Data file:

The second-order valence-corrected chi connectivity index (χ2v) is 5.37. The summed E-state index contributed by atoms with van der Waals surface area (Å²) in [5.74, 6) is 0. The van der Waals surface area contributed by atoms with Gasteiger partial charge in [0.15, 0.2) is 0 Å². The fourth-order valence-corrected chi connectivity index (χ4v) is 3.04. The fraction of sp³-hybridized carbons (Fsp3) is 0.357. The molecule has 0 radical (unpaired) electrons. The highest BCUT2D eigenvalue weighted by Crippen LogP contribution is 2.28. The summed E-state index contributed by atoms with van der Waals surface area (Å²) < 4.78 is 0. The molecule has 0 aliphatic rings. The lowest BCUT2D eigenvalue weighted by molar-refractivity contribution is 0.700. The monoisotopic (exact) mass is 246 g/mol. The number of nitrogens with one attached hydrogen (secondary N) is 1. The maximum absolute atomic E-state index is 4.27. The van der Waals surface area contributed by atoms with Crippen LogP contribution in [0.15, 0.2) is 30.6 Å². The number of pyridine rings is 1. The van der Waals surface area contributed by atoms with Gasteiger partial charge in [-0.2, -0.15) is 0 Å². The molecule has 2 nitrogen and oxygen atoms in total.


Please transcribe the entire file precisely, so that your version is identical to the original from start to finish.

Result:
The second-order valence-corrected chi connectivity index (χ2v) is 5.37. The summed E-state index contributed by atoms with van der Waals surface area (Å²) in [5.74, 6) is 0. The van der Waals surface area contributed by atoms with Gasteiger partial charge in [0.15, 0.2) is 0 Å². The fourth-order valence-corrected chi connectivity index (χ4v) is 3.04. The fraction of sp³-hybridized carbons (Fsp3) is 0.357. The molecule has 0 radical (unpaired) electrons. The highest BCUT2D eigenvalue weighted by Crippen LogP contribution is 2.28. The summed E-state index contributed by atoms with van der Waals surface area (Å²) < 4.78 is 0. The molecule has 0 aliphatic rings. The lowest BCUT2D eigenvalue weighted by molar-refractivity contribution is 0.700. The monoisotopic (exact) mass is 246 g/mol. The number of nitrogens with one attached hydrogen (secondary N) is 1. The maximum absolute atomic E-state index is 4.27. The van der Waals surface area contributed by atoms with Crippen LogP contribution in [0.15, 0.2) is 30.6 Å². The number of pyridine rings is 1. The van der Waals surface area contributed by atoms with Gasteiger partial charge in [-0.2, -0.15) is 0 Å². The molecule has 2 nitrogen and oxygen atoms in total.